1 Purpose of This Lab Exercise:

Physics 4796 - Experimental Physics
Temple University, Spring 2010-11
C. J. Martoff, Instructor
J. Tatarowicz, TA
Physics 4796 Lab Writeup
Particle Physics with Cosmic Rays
Purpose of This Lab Exercise:
Acquaint you with some apparatus used to study the behavior of elementary particles (cosmic ray muons). Study radioactive decay and measure
fundamental Weak Interaction quantities (the muon lifetime and the Fermi
Coupling Constant) using a least-squares fit to decay data. Understand the
uncertainties in least-squares fitting.
Specific Goals
• Calculate energy loss of stopping muons and decay electrons using
Bethe-Block theory.
• Understand why the lifetime measurement is independent of the muons’
history before entering the apparatus.
• Measure performance characteristics of the TeachSpin Muon Physics
• Obtain a low-background muon decay time spectrum by correctly adjusting the high voltage and threshold of the apparatus.
• Fit the time spectrum to determine the muon lifetime and its random
and systematic uncertainties.
Approximate time needed: Two to four lab sessions.
Suggested References:
1. Coan and Ye, “TeachSpin Muon Physics Manual” (on course website).
Page 27ff contains many more interesting and some historic references
to related topics. Operating instructions start on page 28.
2. Coan and Ye, “A Compact Apparatus for Muon Lifetime Measurement
and Time Dilation Demonstration in the Undergraduate Laboratory”,
Am. J. Phys. 74, 161 (2006) (on course website).
3. Knoll, Radiation Detection and Measurement (in Paley).
4. Horowitz and Hill, The Art of Electronics App. A
Carefully read pages 1-26 of the “Muon Physics Manual”. Pay particular
attention to Figure 5. Answer the Prelab questions in writing and discuss
your answers with the instructor.
This is a highly integrated apparatus (otherwise known as a “black box”),
but it does provide a few opportunities to peer inside it.
The brains of the apparatus is labeled “FPGA Timer” in Figure 5. FPGAs (Field Programmable Gate Arrays) are not quite computers, but they
are so fast and capable of so much computer-like analysis without any overhead of disk drives, memory boards and operating systems that they have
become essential to many sophisticated electronic devices. They’re even described on YouTube!
Just one big FPGA manufacturer (Xilinx) had $1.6 billion in revenues last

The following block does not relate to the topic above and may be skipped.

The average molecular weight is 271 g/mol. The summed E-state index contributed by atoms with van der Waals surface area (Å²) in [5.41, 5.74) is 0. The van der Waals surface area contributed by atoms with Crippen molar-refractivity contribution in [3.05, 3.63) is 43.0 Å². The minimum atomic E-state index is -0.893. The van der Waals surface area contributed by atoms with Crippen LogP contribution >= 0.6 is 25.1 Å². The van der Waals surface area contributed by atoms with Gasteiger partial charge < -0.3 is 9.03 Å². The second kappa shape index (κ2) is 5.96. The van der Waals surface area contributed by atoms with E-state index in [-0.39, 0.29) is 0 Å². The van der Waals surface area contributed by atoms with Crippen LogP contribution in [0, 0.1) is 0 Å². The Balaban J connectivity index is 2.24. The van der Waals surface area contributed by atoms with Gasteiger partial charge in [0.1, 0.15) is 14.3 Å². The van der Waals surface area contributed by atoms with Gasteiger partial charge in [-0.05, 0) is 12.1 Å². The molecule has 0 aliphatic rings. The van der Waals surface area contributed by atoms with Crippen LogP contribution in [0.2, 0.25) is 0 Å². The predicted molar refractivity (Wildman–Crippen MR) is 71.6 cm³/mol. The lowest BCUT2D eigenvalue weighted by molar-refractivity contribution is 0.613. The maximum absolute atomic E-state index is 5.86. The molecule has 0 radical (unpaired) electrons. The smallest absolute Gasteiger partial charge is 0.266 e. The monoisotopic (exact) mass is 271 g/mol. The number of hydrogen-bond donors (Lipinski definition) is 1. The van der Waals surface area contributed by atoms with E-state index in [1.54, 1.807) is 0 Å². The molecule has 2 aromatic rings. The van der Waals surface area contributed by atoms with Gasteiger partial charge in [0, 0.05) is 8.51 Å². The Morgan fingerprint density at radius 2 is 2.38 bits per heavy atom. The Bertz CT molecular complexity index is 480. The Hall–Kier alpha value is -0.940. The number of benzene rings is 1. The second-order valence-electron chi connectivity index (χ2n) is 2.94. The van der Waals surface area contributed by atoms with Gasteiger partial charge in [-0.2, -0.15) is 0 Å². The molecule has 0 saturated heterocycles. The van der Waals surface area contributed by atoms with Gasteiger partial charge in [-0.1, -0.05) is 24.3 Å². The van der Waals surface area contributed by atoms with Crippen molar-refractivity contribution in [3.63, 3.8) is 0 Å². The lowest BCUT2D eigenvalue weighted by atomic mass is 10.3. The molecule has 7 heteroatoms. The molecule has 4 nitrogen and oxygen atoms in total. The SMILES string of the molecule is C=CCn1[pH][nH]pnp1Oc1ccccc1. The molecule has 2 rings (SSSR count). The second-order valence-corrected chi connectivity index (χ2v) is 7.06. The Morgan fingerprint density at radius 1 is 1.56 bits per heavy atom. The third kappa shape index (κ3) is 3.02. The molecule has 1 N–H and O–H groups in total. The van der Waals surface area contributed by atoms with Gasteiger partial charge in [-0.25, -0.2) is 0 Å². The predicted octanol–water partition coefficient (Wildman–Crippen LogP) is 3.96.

year. However, learning about FPGA’s will have to be left as an exercise
for the interested student. (You could start at
Lab Activities
To get a feel for what’s inside the box, go to page 31 of the Manual and do
Student Exercises 1 (skip the frequency response part), 2, 3, 4, 5, 7, 8, 9,
10. Skip 6, 11, 12. BUT- READ NOTES BELOW before plowing through
these exercises.
• While doing Student Exercise 5, use the software to get a spectrum of
decay times rather than a digital scope. Answer the following additional question:
We are supposed to believe that the two pulses in the sequences measured by the apparatus are causally related- the first is supposed to be
a muon stopping and the second is supposed to be that muon decaying.
But we know that there are background counts occurring randomly in
time, due to naturally occurring radioactivity in the room, for example. The “raw muon’ count rate tells us the rate of these background
counts for our chosen discriminator setting. If all the counts were
background occurring randomly in time with the measured rate, what
would be the probability of getting a pulse sequence that “looks like” a
muon decay? Hint- see question 4 on the Prelab and the discussion of
radioactive decay in your Modern Physics textbook. A pulse sequence
will “look like” a muon decay if one pulse occurs, followed within 20
microseconds (not after 20 microseconds) by a second pulse.
• Multiply your calculated probability by the “raw muon” rate. This
is an estimate of the rate of background counts in the muon decay
spectrum. Verify that your settings are such that the calculated background is less than 1/10 of the “Decay Rate” indicated on the “Monitor” panel in the data acquisition software. Discuss these results with
the instructor before proceeding.
• Before you take the actual data (Student Exercise 8), have the instructor check your settings. Take data at least overnight.
For the lifetime fit, use the built-in fit program first. The code word
is “muon”.
Next, use the “sift” program provided by the manufacturer to export
your data into a file you can import into EXCEL or OpenOfficeCALC.
Use the FREQUENCY function in the spreadsheet to plot your data
and the built-in fitter result. Calculate χ2 for the fit and look up in a
χ2 table the probability that your data is actually represented by this
fit function. Estimate the uncertainty in the fitted lifetime by varying
it by hand and watching the effect on χ2 .
It is beyond the scope of this course to implement a full nonlinear leastsquares fit, which could fit this data without the heuristic approach of
the built-in fitter. This could be done using algorithms like LevenbergMarquardt (see Press et al, Numerical Recipes- The Art of Scientific Computing),
as in certain commercial software packages like ORIGIN.
Model your lab report after Eckhause, M. et al., Phys. Rev. 132, 422
(1963) (find this article through the Temple Libraries’ Journal Finder service).
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